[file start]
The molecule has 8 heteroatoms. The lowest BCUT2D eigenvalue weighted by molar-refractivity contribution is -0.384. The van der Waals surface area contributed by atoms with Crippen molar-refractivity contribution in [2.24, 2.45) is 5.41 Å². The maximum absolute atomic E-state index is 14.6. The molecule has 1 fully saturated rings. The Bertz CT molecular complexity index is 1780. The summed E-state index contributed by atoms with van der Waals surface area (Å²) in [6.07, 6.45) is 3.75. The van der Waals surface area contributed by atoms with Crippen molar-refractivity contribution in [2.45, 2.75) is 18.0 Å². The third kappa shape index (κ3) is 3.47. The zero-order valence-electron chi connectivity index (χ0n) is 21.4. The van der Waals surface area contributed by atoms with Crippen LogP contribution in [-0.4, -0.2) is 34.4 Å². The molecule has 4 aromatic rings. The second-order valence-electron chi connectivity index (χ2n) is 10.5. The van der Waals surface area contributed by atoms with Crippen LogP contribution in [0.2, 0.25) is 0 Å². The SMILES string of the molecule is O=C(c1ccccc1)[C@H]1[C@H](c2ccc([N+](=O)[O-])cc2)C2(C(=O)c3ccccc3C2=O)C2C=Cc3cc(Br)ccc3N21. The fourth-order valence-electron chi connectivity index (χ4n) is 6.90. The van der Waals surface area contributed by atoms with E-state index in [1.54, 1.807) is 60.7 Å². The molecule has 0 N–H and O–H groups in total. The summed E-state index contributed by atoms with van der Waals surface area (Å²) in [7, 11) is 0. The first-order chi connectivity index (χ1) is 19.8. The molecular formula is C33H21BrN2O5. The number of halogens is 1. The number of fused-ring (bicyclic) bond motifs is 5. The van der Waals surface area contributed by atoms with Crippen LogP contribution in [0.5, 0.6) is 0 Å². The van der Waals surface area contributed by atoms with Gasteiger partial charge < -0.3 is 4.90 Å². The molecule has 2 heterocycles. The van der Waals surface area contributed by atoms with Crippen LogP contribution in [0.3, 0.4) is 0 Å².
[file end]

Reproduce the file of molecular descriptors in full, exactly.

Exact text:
The molecule has 8 heteroatoms. The lowest BCUT2D eigenvalue weighted by molar-refractivity contribution is -0.384. The van der Waals surface area contributed by atoms with Crippen molar-refractivity contribution in [2.24, 2.45) is 5.41 Å². The maximum absolute atomic E-state index is 14.6. The molecule has 1 fully saturated rings. The Bertz CT molecular complexity index is 1780. The summed E-state index contributed by atoms with van der Waals surface area (Å²) in [6.07, 6.45) is 3.75. The van der Waals surface area contributed by atoms with Crippen molar-refractivity contribution in [2.45, 2.75) is 18.0 Å². The third kappa shape index (κ3) is 3.47. The zero-order valence-electron chi connectivity index (χ0n) is 21.4. The van der Waals surface area contributed by atoms with Crippen LogP contribution in [-0.4, -0.2) is 34.4 Å². The molecule has 4 aromatic rings. The second-order valence-electron chi connectivity index (χ2n) is 10.5. The van der Waals surface area contributed by atoms with Crippen LogP contribution in [0.2, 0.25) is 0 Å². The SMILES string of the molecule is O=C(c1ccccc1)[C@H]1[C@H](c2ccc([N+](=O)[O-])cc2)C2(C(=O)c3ccccc3C2=O)C2C=Cc3cc(Br)ccc3N21. The fourth-order valence-electron chi connectivity index (χ4n) is 6.90. The van der Waals surface area contributed by atoms with E-state index in [1.54, 1.807) is 60.7 Å². The molecule has 0 N–H and O–H groups in total. The summed E-state index contributed by atoms with van der Waals surface area (Å²) in [7, 11) is 0. The first-order chi connectivity index (χ1) is 19.8. The molecular formula is C33H21BrN2O5. The number of halogens is 1. The number of fused-ring (bicyclic) bond motifs is 5. The van der Waals surface area contributed by atoms with Crippen LogP contribution in [0.5, 0.6) is 0 Å². The van der Waals surface area contributed by atoms with Gasteiger partial charge < -0.3 is 4.90 Å². The molecule has 2 heterocycles. The van der Waals surface area contributed by atoms with Crippen LogP contribution in [0.3, 0.4) is 0 Å².